This will be the first of a series of posts on living healthy for less! I will highlight a different food group in each post, featuring both information and a recipe or two featuring inexpensive and healthful ways to enjoy these foods.
Step inside your nearest Whole Foods and you will see that health food is a hot trend that people are willing to pay premium prices for. Even at an ordinary grocery store, you will notice organics cost much more than conventionally grown produce, not to mention eggs, dairy and meats. The thing that really irks me? Whole wheat flour costs more than white! Apparently despite the fact that it is less processed and therefore should take up less resources to create, it is being sold at a higher price because people think of it as a specialty item. Speaking of wheat… don’t even get me started on how over priced gluten-free goods can be!
Okay, I know my last two posts have featured pistachios and figs, rather indulgent ingredients to be fair. I like food and I like cooking. Some people buy lattes on a near daily basis. I allow myself a few “gourmet” items every week. That being said, the bulk of my groceries are simply wholesome foods that are both cheap and nutrient dense. The star of the frugal vegetarian whole foods pantry?
These are among the cheapest sources of protein and are also rich in fiber, iron, zinc, folate, vitamin e, thiamin, magnesium, and potassium. They are a lovely addition to soups, stews, and curries and can make a simple side dish into a substantial meal. They make excellent dips (hummus is a well known favorite and black beans make a tasty dip as well), and can even be snuck in to cookies or brownies sometimes to amp up the protein and fiber content. Some of my favorites:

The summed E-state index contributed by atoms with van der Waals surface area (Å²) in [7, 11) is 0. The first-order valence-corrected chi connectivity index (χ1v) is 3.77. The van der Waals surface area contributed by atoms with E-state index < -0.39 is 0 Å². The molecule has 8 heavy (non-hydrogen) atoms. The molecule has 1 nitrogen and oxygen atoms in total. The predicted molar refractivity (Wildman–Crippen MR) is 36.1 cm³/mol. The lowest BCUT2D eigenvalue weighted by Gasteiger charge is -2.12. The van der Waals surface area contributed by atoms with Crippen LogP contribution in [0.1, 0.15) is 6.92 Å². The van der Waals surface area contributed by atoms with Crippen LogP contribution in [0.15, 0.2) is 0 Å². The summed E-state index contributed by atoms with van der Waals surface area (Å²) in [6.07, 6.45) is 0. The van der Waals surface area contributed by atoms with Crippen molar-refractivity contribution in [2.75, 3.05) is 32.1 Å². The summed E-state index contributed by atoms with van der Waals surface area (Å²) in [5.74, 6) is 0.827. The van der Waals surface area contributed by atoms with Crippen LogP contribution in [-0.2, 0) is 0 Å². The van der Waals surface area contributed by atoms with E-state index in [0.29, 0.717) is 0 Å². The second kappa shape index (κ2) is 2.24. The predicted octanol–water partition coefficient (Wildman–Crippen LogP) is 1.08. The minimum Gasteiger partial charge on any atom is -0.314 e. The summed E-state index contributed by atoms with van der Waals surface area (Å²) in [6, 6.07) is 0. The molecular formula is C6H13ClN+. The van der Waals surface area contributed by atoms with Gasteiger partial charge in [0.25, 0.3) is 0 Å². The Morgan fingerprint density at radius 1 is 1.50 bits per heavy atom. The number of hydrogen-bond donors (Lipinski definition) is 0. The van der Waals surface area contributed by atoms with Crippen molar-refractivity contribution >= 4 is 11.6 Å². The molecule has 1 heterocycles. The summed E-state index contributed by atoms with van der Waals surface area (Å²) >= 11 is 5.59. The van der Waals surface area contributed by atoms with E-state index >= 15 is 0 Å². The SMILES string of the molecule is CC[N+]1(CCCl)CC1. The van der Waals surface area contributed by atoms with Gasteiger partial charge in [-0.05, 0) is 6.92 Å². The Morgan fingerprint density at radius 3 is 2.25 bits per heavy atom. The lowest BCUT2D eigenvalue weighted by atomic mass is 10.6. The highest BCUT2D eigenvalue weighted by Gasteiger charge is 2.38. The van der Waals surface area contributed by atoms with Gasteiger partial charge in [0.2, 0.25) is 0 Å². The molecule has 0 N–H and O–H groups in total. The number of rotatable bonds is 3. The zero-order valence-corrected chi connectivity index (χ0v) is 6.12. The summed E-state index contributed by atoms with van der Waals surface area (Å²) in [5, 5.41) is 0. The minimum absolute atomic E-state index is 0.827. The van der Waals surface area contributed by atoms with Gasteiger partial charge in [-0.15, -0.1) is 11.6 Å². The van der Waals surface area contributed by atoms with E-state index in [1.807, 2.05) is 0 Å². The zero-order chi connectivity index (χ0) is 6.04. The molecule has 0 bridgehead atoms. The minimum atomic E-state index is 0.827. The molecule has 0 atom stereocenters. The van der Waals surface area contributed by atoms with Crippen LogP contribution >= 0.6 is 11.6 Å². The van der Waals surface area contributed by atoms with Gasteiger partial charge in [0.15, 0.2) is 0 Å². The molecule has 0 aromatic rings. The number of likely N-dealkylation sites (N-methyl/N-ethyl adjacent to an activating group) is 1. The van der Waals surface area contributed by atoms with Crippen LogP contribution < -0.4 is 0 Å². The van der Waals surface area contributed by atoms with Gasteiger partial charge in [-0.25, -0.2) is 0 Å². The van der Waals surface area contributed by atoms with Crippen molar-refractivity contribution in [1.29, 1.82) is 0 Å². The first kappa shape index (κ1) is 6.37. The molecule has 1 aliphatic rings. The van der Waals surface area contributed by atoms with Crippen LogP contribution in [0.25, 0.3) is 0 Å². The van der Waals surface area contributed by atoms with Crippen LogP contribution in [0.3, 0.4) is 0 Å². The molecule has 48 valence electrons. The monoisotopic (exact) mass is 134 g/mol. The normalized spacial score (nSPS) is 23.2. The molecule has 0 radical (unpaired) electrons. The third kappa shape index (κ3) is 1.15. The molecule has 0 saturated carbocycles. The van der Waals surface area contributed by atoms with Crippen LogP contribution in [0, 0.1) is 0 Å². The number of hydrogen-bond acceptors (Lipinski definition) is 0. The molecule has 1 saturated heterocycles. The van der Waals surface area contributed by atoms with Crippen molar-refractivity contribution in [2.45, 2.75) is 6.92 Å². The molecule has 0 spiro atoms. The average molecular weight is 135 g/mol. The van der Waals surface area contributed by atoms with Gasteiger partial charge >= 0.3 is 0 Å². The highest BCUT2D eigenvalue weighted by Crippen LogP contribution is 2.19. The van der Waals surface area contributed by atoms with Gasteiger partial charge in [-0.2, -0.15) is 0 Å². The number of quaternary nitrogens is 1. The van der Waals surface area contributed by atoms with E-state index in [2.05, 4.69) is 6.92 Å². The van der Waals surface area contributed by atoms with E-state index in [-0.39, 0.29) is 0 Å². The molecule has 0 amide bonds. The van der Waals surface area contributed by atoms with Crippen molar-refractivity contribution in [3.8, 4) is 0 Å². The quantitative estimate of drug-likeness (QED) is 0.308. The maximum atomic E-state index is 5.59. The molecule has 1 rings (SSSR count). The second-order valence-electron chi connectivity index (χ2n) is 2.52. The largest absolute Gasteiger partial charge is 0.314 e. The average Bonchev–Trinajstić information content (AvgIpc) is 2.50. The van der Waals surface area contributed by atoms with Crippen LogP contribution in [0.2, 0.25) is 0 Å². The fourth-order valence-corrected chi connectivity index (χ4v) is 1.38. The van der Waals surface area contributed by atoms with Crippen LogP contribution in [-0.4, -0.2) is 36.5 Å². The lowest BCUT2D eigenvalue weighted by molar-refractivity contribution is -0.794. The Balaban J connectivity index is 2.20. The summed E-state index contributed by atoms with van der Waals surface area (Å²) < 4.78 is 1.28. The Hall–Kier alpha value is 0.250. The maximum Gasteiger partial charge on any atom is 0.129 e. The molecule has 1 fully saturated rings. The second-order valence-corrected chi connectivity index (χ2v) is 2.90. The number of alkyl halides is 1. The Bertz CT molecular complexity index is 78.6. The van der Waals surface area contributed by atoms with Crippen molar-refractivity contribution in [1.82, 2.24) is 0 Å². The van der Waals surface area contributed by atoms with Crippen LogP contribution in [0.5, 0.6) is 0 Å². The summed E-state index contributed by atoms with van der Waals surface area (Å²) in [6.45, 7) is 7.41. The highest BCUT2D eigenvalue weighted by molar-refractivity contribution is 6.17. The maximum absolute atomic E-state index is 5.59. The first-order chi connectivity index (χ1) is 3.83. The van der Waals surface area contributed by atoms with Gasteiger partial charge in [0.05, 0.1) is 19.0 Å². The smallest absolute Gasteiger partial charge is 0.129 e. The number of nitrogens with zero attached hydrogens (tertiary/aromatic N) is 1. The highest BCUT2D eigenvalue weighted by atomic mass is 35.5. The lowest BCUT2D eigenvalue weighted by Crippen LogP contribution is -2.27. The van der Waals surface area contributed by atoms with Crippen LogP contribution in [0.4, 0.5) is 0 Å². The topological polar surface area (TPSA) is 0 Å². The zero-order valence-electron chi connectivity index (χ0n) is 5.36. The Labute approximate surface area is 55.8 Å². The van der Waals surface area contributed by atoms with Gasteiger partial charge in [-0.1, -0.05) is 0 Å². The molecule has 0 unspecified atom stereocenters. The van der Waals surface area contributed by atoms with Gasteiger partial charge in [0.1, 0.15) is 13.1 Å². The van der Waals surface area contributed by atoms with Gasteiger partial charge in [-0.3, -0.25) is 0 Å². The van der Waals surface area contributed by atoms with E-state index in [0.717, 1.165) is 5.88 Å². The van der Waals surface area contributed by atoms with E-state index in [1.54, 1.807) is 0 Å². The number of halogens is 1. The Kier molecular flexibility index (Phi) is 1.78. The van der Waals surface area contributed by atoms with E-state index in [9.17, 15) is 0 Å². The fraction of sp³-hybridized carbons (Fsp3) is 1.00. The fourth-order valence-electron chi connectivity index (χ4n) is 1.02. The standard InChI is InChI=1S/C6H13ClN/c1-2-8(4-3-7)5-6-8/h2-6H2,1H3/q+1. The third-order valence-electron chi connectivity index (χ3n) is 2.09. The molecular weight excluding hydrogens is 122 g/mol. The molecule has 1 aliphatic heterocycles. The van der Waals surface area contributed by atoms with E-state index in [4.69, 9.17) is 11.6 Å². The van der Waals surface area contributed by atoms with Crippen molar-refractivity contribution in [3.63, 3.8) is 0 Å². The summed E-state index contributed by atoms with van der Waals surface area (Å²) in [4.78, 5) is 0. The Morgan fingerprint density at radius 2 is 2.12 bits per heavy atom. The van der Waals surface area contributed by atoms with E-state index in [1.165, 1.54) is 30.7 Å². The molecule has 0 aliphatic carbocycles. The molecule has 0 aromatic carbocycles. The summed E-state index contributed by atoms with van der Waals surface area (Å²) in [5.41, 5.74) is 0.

*Lentils (brown, green, and red)
*Garbanzos (Chick Peas)
*Cannellini Beans (white beans)
*Red Kidney Beans
*Green or yellow Split peas
I buy my legumes in the bulk bins of a local supermarket. This is the cheapest way I have found to get them. They range from about $0.50/ lb to $1.25/lb. I soak the beans 8-24 hours, to make them cook faster and easier to digest. If you have had trouble digesting beans, don’t skip this step- it helps remove some of the oligosaccharides- natural sugars which are not very digestible by the body and can cause… ahem… discomfort.
After soaking, I cook a big pot of beans once a week or so and portion the cooked beans into several containers, about 1 1/2 – 2 cups in each (the amount usually found in a standard can). I will use the beans at least once or twice in my meals that week and I will freeze the rest for later use. Beans freeze beautifully. Just thaw them completely before using in a recipe. I usually try to plan ahead and just move them from the freezer to the fridge a few days before I will be using them. You can let them sit out on the counter for a faster thaw, but don’t forget about them!
And now, Cumin Spiced Potato and White Bean Soup with Cilantro Pesto:
As much as I love hummus, chili, mexican beans and rice, and other dishes that showcase beans, sometimes it is nice to find a fresh way of using beans. In this simple soup, white beans are pureed with potatoes (another dirt cheap ingredient!) to create a rich and creamy base without the use of cream or dairy of any kind. This method adds protein and body to a simple potato soup, without losing the creamy comfort of the traditional dish. I asked Andrew if he wanted to say anything about this soup. His response: “I wish there was more of it.”